[9:21] EA's Medal of Honor Heroes 2 for the Wii is being designed to take advantage of the Zapper, with 10 different Zapper moves. More third-party partners will have Wii Zapper news this week, and Nintendo is working on its own Wii Zapper game. Reggie is saying Wii Zapper every chance he gets.
[9:21] The Zapper will come packaged with a game and sell for $19.99, which gets some applause.
[9:22] Now Reggie is showing off quick glimpses of third-party games like Soulcalibur Legends and WWE Smackdown vs. Raw 2008.
[9:23] Moving to the DS, he shows Tecmo's Ninja Gaiden: Dragon Sword. He makes mention that maybe gamers want something deeper, and talks about Square Enix's new Dragon Quest game and the Mario and Sonic Olympics game.
[9:23] They show a footrace between Mario and Sonic that comes down to a dead heat. Poor Sonic. Running is all he does and he doesn't even get a clear win over Mario.
[9:24] Reggie talks a little about Super Smash Bros. Brawl. It's set to release in the US on December 3.
[9:25] Reggie calls it "the best Smash Bros. ever by far." The whole lineup is intended to demonstrate that there's more than enough action coming to DS and Wii. Now it's a video profile with a pair of game site writers.
[9:26] The writers (Mike and Jackie) are invited onto the stage to put some upcoming games through their paces.
[9:27] Mike is out first with Nintendo's Bill Trinnen to talk Zelda: Phantom Hourglass on the DS.
[9:28] They go over the touchscreen interface. Mike is playing the game with one hand as the DS sits on the table. He runs Link around, negotiates menus, uses a grappling hook and swings his sword using only the stylus.
[9:29] He uses the stylus to draw a tight rope for Link to cross a pit with. Trinnen promises a deep single-player adventure and calls it his favorite Zelda game ever, emphasizing that it isn't just E3 hyperbole.
[9:30] Jackie Goehner is up on stage now to play Metroid Prime 3 on Wii. She shows off the visor system, which allows players to switch views on the fly.
[9:32] Trinnen says the game features lock-on free aiming, where you can lock on to something that serves as an orbit point, but then use the Wii Remote to aim anywhere you want. Jackie is taking out a few enemies and showing off the hyper mode, which makes her more powerful but "corrupts" Samus.
[9:32] Trinnen says Metroid Prime 3 will be the best blockbuster first-person game this fall. Reggie retakes the stage.
[9:33] Reggie brings up the issue of Nintendo getting serious about online. He says the company might have already gotten serious about it; we just didn't notice. Cue another mainstream media video montage.
[9:34] Today, 5.5 million DS owners have used the system's Wi-Fi connection, representing 230 million gameplay sessions. Reggie emphasizes that it's free to play.
[9:36] It's Virtual Console time, as Reggie says they've had 5.6 million game downloads already. He brings up WiiWare and introduces a new channel devoted to Miis. It's "Check Mii Out," where gamers can have their Miis voted on by other users.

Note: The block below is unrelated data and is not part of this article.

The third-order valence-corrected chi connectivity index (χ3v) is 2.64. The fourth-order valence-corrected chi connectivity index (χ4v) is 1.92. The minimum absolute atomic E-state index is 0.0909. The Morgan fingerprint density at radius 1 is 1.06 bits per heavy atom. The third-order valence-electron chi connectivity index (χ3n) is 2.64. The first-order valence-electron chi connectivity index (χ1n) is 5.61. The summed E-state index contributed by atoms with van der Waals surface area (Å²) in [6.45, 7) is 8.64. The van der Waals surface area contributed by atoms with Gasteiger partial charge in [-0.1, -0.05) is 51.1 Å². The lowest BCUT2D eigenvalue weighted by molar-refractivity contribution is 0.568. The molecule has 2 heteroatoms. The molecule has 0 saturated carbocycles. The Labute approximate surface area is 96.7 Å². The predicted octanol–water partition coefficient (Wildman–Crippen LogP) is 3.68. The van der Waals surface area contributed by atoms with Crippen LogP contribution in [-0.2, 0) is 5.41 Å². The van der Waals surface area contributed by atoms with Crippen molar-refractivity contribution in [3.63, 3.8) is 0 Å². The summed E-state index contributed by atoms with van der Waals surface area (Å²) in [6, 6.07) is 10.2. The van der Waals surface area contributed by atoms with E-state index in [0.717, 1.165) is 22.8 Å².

[9:37] He mentions that Wii users are already battling Pokemon online, and says players in the US will be going online with Mario Strikers Charged. "But I know you want more, so let's go."
[9:37] Madden 08 and FIFA 08 will both be online.
[9:38] Square Enix's Dragon Quest Monsters - Joker will go online using the Wi-Fi Connection, and Activision's Guitar Hero III will let you "rock into the 'Wii' hours with a wireless controller."
[9:39] Mario Kart Wii will burn rubber online in the first quarter of next year, and the crowd cheers and claps a bit.
[9:40] "This is not your father's Mario Kart." He says this is the first Mario Kart where first-timers can compete directly with veterans, including a custom Wii wheel controller that will debut with Mario Kart Wii.
[9:40] Reggie holds up the controller, which will come packaged with the game.
[9:41] He moves on from making games feel fresh again for veterans to expanding the audience, and it's another montage.
[9:43] To emphasize the mass market, Reggie intros Nintendo worldwide president Satoru Iwata.
[9:44] Iwata thanks the audience for coming, then talks about playing his first game 30 years ago, when there weren't many gamers. He said it would be wonderful if everyone could experience the enjoyment he first felt, but to do that he'd need new proposals and tangible products. So far, he says Nintendo is seeing some positive results from games like Nintendogs and Brian Age.
[9:44] He mentions Wii Sports and says that when people sweat playing tennis in their own living rooms, it attracts many people who had never played before.
[9:45] Iwata hypes up new DS cookbook software available in Japan, and says he uses it to prepare dinner for his family, and finds that he forgets his work worries when he's chopping onions.
[9:46] He hears sometimes that Nintendo has lost its passion for traditional games or that the expansion products like Brian Age have nothing to do with them. He hopes what they've shown today convinces people otherwise.
[9:47] He asks gamers to remember their first time playing games, and the frustration they felt playing against better players and hearing people say they were wasting their lives. Today we're seeing it's not impossible to expand the gaming population, he says.
[9:48] Iwata wants to destroy the psychological barrier that separates veteran gamers from novice gamers. He doesn't want Nintendo products to be narrowly classified as "for beginners" or "for core players." He wants games to be for everyone.